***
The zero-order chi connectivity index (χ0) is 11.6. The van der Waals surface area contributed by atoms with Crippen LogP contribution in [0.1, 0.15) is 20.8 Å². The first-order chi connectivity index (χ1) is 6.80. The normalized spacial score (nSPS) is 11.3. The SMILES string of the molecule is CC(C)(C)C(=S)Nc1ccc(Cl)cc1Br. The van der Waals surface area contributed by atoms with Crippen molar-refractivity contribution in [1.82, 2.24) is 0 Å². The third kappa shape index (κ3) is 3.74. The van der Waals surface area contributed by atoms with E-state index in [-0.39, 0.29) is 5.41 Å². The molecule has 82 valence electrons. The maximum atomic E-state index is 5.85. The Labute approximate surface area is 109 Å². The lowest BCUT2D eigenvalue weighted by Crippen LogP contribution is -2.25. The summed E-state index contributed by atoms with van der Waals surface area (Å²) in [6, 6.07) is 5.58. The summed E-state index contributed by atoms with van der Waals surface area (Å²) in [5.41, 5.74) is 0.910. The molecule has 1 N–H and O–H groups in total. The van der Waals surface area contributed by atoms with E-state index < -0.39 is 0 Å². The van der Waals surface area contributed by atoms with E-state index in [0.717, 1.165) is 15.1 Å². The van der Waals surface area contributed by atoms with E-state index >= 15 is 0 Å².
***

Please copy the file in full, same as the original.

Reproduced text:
The zero-order chi connectivity index (χ0) is 11.6. The van der Waals surface area contributed by atoms with Crippen LogP contribution in [0.1, 0.15) is 20.8 Å². The first-order chi connectivity index (χ1) is 6.80. The normalized spacial score (nSPS) is 11.3. The SMILES string of the molecule is CC(C)(C)C(=S)Nc1ccc(Cl)cc1Br. The van der Waals surface area contributed by atoms with Crippen molar-refractivity contribution in [1.82, 2.24) is 0 Å². The third kappa shape index (κ3) is 3.74. The van der Waals surface area contributed by atoms with E-state index in [-0.39, 0.29) is 5.41 Å². The molecule has 82 valence electrons. The maximum atomic E-state index is 5.85. The Labute approximate surface area is 109 Å². The lowest BCUT2D eigenvalue weighted by Crippen LogP contribution is -2.25. The summed E-state index contributed by atoms with van der Waals surface area (Å²) in [6, 6.07) is 5.58. The summed E-state index contributed by atoms with van der Waals surface area (Å²) in [5.41, 5.74) is 0.910. The molecule has 1 N–H and O–H groups in total. The van der Waals surface area contributed by atoms with E-state index < -0.39 is 0 Å². The van der Waals surface area contributed by atoms with E-state index in [0.717, 1.165) is 15.1 Å². The van der Waals surface area contributed by atoms with E-state index >= 15 is 0 Å².